New York Times
In a discovery that could radically change how the world fights influenza, researchers have engineered antibodies that protect against many strains, including the 1918 Spanish flu and the H5N1 bird flu.
The discovery, experts said, could lead to the development of a flu vaccine that would not have to be changed yearly. And the antibodies already developed can be injected as a treatment, going after the virus in ways that drugs like Tamiflu do not. Clinical trials to prove that the antibodies are safe in humans could begin within three years, a researcher estimated.
“This is a really good study,” said Dr. Anthony S. Fauci, the director of the National Institute of Allergy and Infectious Diseases, who was not part of the study. “It's not yet at the point of practicality, but the concept is really quite interesting.”
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The work is so promising that Fauci's institute will offer the researchers grants and access to its ferrets, which can catch human flu.
The study, done by researchers from Harvard Medical School, the Centers for Disease Control and Prevention, and the Burnham Institute for Medical Research, was published Sunday in the journal Nature Structural & Molecular Biology.
In an accompanying editorial, Dr. Peter Palese, a leading flu researcher from Mount Sinai Medical School, said the researchers had apparently found “a viral Achilles heel.”
Dr. Anne Moscona, a flu specialist at Cornell University's medical school, called it “a big advance in itself, and one that shows what's possible for other rapidly evolving pathogens.”
But Henry L. Niman, a biochemist who tracks flu mutations, was skeptical, arguing that human immune systems would have long ago eliminated flu if the virus were as vulnerable in one spot as this discovery suggested. Also, Niman noted, protecting the mice in the study took huge doses of antibodies, which today are expensive and cumbersome to infuse.
One team leader, Dr. Wayne A. Marasco of Harvard, said the team began by screening a library of 27 billion antibodies he had created, looking for ones that target the hemagglutinin “spikes” on the shells of flu viruses.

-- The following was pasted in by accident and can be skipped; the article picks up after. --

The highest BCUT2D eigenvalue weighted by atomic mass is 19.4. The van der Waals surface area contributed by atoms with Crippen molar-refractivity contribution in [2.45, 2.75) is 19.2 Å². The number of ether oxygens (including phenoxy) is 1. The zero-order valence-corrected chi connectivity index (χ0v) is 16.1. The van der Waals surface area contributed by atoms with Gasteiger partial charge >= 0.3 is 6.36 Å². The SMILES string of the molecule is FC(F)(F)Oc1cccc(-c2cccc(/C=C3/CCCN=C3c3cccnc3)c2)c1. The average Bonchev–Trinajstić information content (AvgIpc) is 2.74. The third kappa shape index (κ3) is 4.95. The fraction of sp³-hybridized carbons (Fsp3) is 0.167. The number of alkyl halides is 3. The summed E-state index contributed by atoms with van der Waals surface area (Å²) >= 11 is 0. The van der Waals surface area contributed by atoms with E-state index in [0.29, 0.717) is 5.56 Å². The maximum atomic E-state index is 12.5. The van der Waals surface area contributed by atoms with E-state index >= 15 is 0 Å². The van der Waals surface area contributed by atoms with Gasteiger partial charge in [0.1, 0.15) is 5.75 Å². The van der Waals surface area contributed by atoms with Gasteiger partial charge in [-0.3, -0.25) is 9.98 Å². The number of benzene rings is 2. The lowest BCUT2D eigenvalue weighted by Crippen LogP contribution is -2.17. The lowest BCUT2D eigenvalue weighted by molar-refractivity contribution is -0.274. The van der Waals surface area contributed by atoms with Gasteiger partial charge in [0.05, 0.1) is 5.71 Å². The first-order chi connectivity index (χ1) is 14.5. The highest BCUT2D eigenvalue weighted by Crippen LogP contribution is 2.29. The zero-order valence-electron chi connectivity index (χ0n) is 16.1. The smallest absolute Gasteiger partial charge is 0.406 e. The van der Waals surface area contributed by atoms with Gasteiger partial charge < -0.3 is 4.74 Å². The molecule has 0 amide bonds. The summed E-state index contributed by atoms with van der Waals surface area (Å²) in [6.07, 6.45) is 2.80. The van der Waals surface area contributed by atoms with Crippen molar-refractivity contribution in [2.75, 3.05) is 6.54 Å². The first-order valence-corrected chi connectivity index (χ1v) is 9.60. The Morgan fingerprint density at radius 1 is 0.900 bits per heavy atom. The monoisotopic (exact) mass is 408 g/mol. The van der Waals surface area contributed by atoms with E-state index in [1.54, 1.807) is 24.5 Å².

Normally produced by white blood cells, antibodies are proteins that attach to invaders, either neutralizing them by clumping on, or tagging them so that white cells can find and engulf them. Today, they can be built in the laboratory and then “farmed” in plants, driving prices down, Marasco said.
The flu virus uses the lollipop-shaped hemagglutinin spike to invade nose and lung cells. There are 16 known types of spikes, H1 through H16.
The spike's tip mutates constantly, which is why flu shots have to be reformulated each year. But the team found a way to expose the spike's neck, which apparently does not mutate, and picked antibodies that clamped onto it. Once its neck is clamped, a spike can still penetrate a human cell, but it cannot unfold to inject the genetic instructions that take over the cell's machinery to make more virus.
The team then turned the antibodies into full-length immunoglobulins and tested them in mice.
Immunoglobulin – antibodies derived from the blood of survivors of an infection – has a long history in medicine. As early as the 1890s, doctors injected blood from sheep that had survived diphtheria to save a girl dying of it. But there can be dangerous side effects, including severe immune reactions or accidental infection with other viruses.
The mice in the antibody experiments were injected both before and after getting doses of H5N1. In 80 percent of cases, they were protected. The team then showed that their new antibodies could protect against both H1 and H5 viruses. Most of the flu this season is H1, and experts still fear that the lethal H5N1 bird flu might start a human pandemic.
However, other seasonal flu outbreaks each year are usually caused by H3 or B strains, so flu shots must also contain those. But there is always at least a partial mismatch because vaccine makers must pick from among strains circulating in February, since it takes months to make supplies. By the time the flu returns in November, its “lollipop heads” have often mutated.
Therefore, other antibodies that clamp onto and disable H3 and B will have to be found before doctors even think of designing a once-a-lifetime flu shot. It is also unclear how long an antibody-producing vaccine will offer protection; new antibodies themselves fade out of the blood after about three weeks.
Marasco said his team had already found a stable neck in the H3 and that they were “going after that one too.” They have not tried with B strains yet.
To make a vaccine work, researchers also need a way to teach the immune system to expose the spike's neck for attack. It is hidden by the fat lollipop head, whose rapid mutations may act as a decoy, attracting the immune system.
As a treatment for people already infected with flu, Marasco said, the antibodies are “ready to go, no additional engineering needed.”
They will, of course, need the safety testing required by the Food and Drug Administration.
Anti-flu drugs like Tamiflu, Relenza and rimantadine do not go after the hemagglutinin spike.
Tamiflu and Relenza inhibit neuraminidase (the “N” in flu names like H5N1), which has been described as a helicopter blade on the outside of the virus that chops up the receptors on the outside of the infected cell so the new virus being made inside can escape. Rimantadine is believed to attack a layer of the virus' shell.